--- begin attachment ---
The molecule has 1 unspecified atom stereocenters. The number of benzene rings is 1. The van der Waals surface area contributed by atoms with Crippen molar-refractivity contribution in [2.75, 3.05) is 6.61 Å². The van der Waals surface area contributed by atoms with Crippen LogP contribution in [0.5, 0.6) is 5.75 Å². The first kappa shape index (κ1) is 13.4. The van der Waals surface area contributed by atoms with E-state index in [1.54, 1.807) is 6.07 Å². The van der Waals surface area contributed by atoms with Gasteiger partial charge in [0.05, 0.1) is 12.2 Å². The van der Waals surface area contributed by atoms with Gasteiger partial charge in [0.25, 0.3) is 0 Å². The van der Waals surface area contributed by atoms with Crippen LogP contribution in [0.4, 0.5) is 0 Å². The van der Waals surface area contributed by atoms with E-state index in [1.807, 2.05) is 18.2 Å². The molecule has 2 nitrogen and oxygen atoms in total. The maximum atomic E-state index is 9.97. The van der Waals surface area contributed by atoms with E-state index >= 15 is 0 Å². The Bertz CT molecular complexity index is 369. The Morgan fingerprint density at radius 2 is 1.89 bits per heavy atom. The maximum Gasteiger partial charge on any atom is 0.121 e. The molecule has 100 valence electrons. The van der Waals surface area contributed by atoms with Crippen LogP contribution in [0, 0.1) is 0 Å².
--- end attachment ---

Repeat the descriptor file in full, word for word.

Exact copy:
The molecule has 1 unspecified atom stereocenters. The number of benzene rings is 1. The van der Waals surface area contributed by atoms with Crippen molar-refractivity contribution in [2.75, 3.05) is 6.61 Å². The van der Waals surface area contributed by atoms with Crippen LogP contribution in [0.5, 0.6) is 5.75 Å². The first kappa shape index (κ1) is 13.4. The van der Waals surface area contributed by atoms with E-state index in [1.54, 1.807) is 6.07 Å². The van der Waals surface area contributed by atoms with Gasteiger partial charge in [0.05, 0.1) is 12.2 Å². The van der Waals surface area contributed by atoms with Gasteiger partial charge in [0.25, 0.3) is 0 Å². The van der Waals surface area contributed by atoms with Crippen LogP contribution in [0.4, 0.5) is 0 Å². The van der Waals surface area contributed by atoms with E-state index in [1.807, 2.05) is 18.2 Å². The molecule has 2 nitrogen and oxygen atoms in total. The maximum atomic E-state index is 9.97. The van der Waals surface area contributed by atoms with E-state index >= 15 is 0 Å². The Bertz CT molecular complexity index is 369. The Morgan fingerprint density at radius 2 is 1.89 bits per heavy atom. The maximum Gasteiger partial charge on any atom is 0.121 e. The molecule has 100 valence electrons. The van der Waals surface area contributed by atoms with Crippen LogP contribution in [0, 0.1) is 0 Å².